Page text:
Healthcare and Markets — why don’t they work together?

A consistent chattering point in American discussions of healthcare is the claim that if we can only bring transparency and competition to healthcare we will drive prices down and bring sanity to healthcare. The rest of the world knows that this is not the answer but we seem to remain in the thrall of universal free-market thinking.

To answer this question lets start with an example of a market that works reasonably well and which we all know very well. In our little patch here in Hudson we have four supermarkets within about a six mile radius servicing roughly 20 thousand people. I can choose to shop at Price Chopper, ShopRight, Hannafords, or Walmart. There are also farmer’s markets and roadside stands. I have lots of suppliers to choose from. Generally I shop at two places, but I certainly stop at all of them with some frequency. When I step inside I regularly pick up the green and red peppers, the onions, and other vegetables that I like to chop up for my cooking. Now, I do not hold a degree from CIA (Culinary Institute of America) so I am not exactly expert, but I generally can identify a fresh vegetable when I see one. Unlike some Presidents I do know how much things generally cost and there are price points for green peppers, for example, that reduce how many I pick up from three or four to one or none.

So, a functioning market has a number of suppliers (sellers) and lots of buyers. The product for sale is understood by the buyers and they can examine it for quality readily. Prices move up and down in reaction to supply and demand. Market capitalism in action.

Health is not a green pepper.

Health is complex and above all it is about life and death of the buyer, me and you. It is inherently emotional. Generally, people will do whatever is necessary to avoid pain and discomfort. Further, diagnosis and treatment options require many years of advanced education and training to understand. It is simply not true, and never will be true, that people without this training can make well informed decisions about which treatment path to take. We expect our doctors to make those decisions for us. Then, unlike our supermarket example, here in Hudson there is one supplier of health services, Columbia Memorial Health, the local hospital. To choose a different supplier I can drive an hour north to Albany or 45 minutes south to Rhinebeck. Even in Boston where I lived for many years, the choices were broader but then I was faced with the fact that the appearance of choice confronted me with my lack of expertise to make a well informed optimal decision. Health is not green peppers. Doctors and hospitals are not grocery stores. I did not graduate from Harvard Medical School.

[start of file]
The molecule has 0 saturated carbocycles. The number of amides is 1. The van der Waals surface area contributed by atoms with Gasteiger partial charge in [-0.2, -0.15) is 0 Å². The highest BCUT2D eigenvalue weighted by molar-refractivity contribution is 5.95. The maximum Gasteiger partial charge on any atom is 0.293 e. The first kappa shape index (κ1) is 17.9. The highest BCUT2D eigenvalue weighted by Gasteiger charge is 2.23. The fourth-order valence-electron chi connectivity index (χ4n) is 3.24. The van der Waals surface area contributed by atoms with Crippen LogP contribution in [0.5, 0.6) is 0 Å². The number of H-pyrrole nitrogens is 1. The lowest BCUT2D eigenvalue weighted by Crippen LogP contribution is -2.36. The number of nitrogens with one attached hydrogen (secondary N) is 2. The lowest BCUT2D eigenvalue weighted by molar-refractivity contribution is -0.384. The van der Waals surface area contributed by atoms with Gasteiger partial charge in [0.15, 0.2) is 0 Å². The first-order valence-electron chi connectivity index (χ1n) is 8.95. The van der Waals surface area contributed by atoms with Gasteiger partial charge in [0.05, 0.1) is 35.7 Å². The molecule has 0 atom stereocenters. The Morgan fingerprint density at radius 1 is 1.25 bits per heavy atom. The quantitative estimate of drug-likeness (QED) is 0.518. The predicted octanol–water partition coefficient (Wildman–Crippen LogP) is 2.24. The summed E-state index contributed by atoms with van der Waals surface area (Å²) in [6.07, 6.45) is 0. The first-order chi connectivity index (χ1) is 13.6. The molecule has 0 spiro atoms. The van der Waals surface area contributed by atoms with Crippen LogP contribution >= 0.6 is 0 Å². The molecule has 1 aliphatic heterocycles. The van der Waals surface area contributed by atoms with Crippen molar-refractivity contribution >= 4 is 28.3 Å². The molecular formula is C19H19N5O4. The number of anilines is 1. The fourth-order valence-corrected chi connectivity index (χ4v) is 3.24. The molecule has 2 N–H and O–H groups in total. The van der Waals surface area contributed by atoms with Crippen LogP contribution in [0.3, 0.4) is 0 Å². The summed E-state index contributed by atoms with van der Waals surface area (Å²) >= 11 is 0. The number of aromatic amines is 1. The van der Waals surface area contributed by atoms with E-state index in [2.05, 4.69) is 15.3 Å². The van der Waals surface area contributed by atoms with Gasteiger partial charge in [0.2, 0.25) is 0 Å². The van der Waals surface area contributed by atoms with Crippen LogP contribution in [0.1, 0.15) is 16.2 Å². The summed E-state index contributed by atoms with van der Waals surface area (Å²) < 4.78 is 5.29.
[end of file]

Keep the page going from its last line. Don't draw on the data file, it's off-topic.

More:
Fee for services, not for health — perverse incentives in action.

In reality our market based healthcare system operates just as one would expect given the imbalance of expertise and relative small number of suppliers. The suppliers have enormous power and they are taking advantage of the buyers, us. They set the prices as they wish. Through historical accident we have added a mixture of government and private insurance that obscures what is going on. Worse, this market is not selling health at all. In a self-enriching cycle, the doctors and hospitals are incentivized to use as many tests, procedures, and prescriptions as possible. They are paid for these; not for health. This is the pay for service model.

Every other developed country in the world understands all of this very well and has for decades. Each country has evolved systems to establish a national or regional budget per capita for health. This is done in negotiations between the government, other stakeholders, and the medical providers. The providers are expected to deliver health. Markets and profits enter, if at all, only peripherally. It is up to them to determine how many tests, procedures and drugs to prescribe. They can decide that preventive medicine is more effective than costly technology intensive treatment. They optimize the mix.

The proof is in the pudding.

Here are a set of facts that speak loudly to both the cost and poor quality of the American healthcare system. The US spends $9,800 per capita on healthcare. Our developed country cohort spends approximately one half of that (excepting Switzerland the outlier at approximately 70% of our spending). These countries all achieve a life expectancy between 81 and 83 years while the US is at 79 years. This numerically small gap in fact represents a very significant gap in performance. According to the most recent CIA World Factbook: “The US ranks 56th in infant mortality out of 225 countries; 48th in maternal mortality out of 184; and 42nd in life expectancy at birth out of 224.“ These facts should outrage all Americans.

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Originally published at Current Matters.